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Diggin' In: The odd but useful life of the skunk cabbage

March 9, 2015

When you hear the name, skunk cabbage, you instinctively wrinkle your nose, thinking it smells bad.

You’re so right. This first flowering plant of spring doesn’t exactly smell good.

"The flowers of skunk cabbage have no colorful petals to attract pollinating insects," says Helen Hamilton, of the native plant that flowers in winter. Hamilton is author of "Wildflowers and Grasses of Virginia’s Coastal Plain "Instead, they emit an odor similar to decomposing flesh which attracts the first insects of the year, usually carrion and dung flies, but also beetles, bees and mosquitoes."

Skunk cabbage, or Symplocarpus foetidus, produces a purple-brown and green mottled hood, which is a modified leaf called the spathe, two to five inches long, according to Hamilton. Inside is a nearly round flower head, the spadix, with many small, tightly packed individual flowers.

"They ‘bloom’ when stamens emerge above the four tiny sepals," she says.

"After the pollen is released, the stamens wither, and a style grows out of the middle of each flower to be pollinated by insects with pollen from other flower heads."

The plant’s interesting behavior doesn’t stop there. Skunk cabbage is considered a "warm-blooded" plant because its spathe produces enough heat to melt surrounding snow and ice and to volatize the odor, according to Hamilton and Dr. Gustav Hall, professor emeritus at the College of William and Mary. Carbohydrates stored in the rhizomes are metabolized, raising the temperature around the flowers; the warmth remains for two weeks while flowers are pollinated.

As the spathe fades, green leaves unfold in a broad spiral from the base of the plant; when crushed, the leaves smell as bad as the flowers, according to Hamilton Without much supportive tissues, the leaves and stems begin to decompose on the plant in summer and produce very little leaf litter by fall.

Growing in swamps and moist low ground, skunk cabbage is widely distributed in Virginia, according to Hall. Its range extends from Quebec and Nova Scotia to North Carolina and west to Minnesota and Iowa.

Three other members of the Arum family, somewhat similar to skunk cabbage, are common in the Coastal Plain, including Jack-in-the-pulpit (Ariseama triphyllum), with three-parted leaves, and arrow arum or Tuckahoe (Peltandra virginica), with arrowhead-shaped leaves and a leaf-like spathe with a club-shaped spadix, according to Hall. The leaves of golden club (Orontium aquaticum) are elliptical, the spathe obscure and the spadix and its flower bright yellow, he adds.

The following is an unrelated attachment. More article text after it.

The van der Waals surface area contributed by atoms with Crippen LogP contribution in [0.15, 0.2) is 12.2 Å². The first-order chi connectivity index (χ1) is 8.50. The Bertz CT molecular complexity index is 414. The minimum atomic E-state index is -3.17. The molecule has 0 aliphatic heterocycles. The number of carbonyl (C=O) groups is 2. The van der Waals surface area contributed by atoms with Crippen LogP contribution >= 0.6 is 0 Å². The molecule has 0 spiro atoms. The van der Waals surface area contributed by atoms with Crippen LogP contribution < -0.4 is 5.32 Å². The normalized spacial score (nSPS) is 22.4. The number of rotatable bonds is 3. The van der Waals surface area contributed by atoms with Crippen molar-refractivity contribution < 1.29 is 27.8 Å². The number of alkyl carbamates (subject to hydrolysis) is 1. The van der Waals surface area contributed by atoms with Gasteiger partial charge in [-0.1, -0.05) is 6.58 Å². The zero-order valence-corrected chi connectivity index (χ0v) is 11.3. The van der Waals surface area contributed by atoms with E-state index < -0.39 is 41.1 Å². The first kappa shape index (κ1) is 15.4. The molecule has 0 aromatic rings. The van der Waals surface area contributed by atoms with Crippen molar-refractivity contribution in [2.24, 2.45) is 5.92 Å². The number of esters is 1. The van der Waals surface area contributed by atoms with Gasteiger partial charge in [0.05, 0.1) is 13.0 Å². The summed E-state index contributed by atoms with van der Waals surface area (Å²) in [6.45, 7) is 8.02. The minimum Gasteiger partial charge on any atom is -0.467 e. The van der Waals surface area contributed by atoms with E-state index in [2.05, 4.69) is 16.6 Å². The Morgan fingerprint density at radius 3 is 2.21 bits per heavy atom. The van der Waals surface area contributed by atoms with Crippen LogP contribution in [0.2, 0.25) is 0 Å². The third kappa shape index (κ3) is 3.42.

Beneficial carrion flies

Carrion flies are members of the Calliphoridae, a family of insects with more than 1,100 known species that are commonly known as blow flies, green bottles or blue bottles, according to Hamilton. The name "blow fly" refers to the swollen condition of meat that is being eaten by larvae.

Often mistaken for house flies, blow flies are larger with green or blue metallic bodies. In North America there are 80 species of blow flies. If you see them near or in your house, it means they found a beneficial place to lay eggs — garbage, compost piles or a dead animal, like a mouse in a trap, squirrel in the chimney, a bird in the attic, etc. To control them, remove the decaying matter.

Blow flies are attracted to the rotting flesh odor produced by skunk cabbage flowers. While they gather nectar, they collect pollen on their hairy bodies and that pollen is deposited on the next flower they visit, according to Hamilton. Adult blow flies feed on flower nectar, plant sap, and other sugary substances, but their life cycle is completed on animal carcasses. Female blow flies lay their eggs on rotting meat, and maggots hatch within a few days, feeding on decaying tissues. Theses larvae then burrow into the soil and pupate, emerging later as adult flies.

 

 


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